by Barry Dysert
(last updated October 24, 2016)
As you may know, your computer can run under a variety of different power schemes. A power scheme is a collection of hardware and system settings that manage how your computer uses power. They are typically used the most with laptops, where it's more crucial to trade off between performance and battery preservation. Even a desktop machine can use them, though. There are three schemes that come with Windows by default. They are Balanced, High Performance, and Power Saver, and you can create others if none of these suits you.
There is a command utility in Windows called Powercfg, which provides a great deal of control over your power schemes. (You can use the GUI for much of this functionality, too, but a lot of people prefer using the command line.) Powercfg takes numerous switches to tell it what you want to do regarding your power schemes. To see all of the switches available to Powercfg, invoke it with the "-HELP" (or "-?") switch.
For this tip we want to delete a power scheme. First, we'll get a list of the available power schemes (covered under another tip). (See Figure 1.)
Figure 1. Powercfg -list.
Let's create a new power scheme by duplicating the Balanced scheme (covered under another tip). (See Figure 2.)
Figure 2. Powercfg -duplicatescheme.
We could now rename the newly created Balanced scheme and tweak it to our heart's content. After running with it for a while, we may decide we won't need it any more so we want to delete it. The command to do that is "-DELETE" (or "-D"), and you just specify the GUID of the scheme to be deleted: (See Figure 3.)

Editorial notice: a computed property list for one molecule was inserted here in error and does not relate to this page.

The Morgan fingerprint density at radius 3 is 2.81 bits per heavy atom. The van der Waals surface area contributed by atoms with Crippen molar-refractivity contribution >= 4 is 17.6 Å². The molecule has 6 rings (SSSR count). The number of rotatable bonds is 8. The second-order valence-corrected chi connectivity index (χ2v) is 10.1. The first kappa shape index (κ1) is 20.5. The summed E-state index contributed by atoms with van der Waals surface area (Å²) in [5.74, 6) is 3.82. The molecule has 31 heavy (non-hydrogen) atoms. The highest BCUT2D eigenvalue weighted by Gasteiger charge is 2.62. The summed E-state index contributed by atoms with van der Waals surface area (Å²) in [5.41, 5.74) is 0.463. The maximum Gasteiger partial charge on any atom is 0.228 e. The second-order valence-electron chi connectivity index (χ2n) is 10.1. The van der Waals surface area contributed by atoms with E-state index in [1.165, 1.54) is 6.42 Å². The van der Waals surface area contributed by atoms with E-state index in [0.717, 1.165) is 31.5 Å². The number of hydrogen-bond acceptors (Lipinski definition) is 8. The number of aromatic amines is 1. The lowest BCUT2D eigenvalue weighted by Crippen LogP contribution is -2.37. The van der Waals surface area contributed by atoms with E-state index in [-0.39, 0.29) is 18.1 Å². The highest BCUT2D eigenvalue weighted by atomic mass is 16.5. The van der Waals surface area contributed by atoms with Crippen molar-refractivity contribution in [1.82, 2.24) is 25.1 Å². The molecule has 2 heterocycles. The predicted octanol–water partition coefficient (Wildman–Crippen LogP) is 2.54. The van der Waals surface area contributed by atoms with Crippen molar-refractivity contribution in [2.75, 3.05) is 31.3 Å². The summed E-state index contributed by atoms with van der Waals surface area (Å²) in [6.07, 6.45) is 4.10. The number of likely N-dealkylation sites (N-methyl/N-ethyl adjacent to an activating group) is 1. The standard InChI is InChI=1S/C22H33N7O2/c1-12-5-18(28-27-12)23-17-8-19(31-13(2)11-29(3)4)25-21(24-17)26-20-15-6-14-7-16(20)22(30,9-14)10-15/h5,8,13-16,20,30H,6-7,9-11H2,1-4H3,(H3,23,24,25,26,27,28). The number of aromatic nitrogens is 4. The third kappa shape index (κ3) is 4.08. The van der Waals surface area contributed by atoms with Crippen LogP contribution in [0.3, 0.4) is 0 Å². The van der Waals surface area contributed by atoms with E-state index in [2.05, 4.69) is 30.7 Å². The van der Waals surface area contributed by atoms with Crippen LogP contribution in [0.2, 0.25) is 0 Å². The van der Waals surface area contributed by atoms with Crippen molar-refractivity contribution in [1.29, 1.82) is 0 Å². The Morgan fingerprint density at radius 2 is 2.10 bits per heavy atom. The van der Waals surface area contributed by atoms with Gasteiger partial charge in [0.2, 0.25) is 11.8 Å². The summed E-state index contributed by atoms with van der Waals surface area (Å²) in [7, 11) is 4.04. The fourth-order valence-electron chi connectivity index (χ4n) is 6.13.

Figure 3. Powercfg -delete.
This tip (13486) applies to Windows 7, 8, and 10.
If you're the proud owner of a Bluetooth device you probably want to get right to connecting it to your computer. This ...Discover More
This tip shows you how to use the command-line Powercfg utility to query a given power scheme from your current environment.Discover More
You can export to a file your power schemes and then import them later on. The only caveat is that you must be running as ...Discover More
FREE SERVICE: Get tips like this every week in WindowsTips, a free productivity newsletter. Enter your address and click "Subscribe."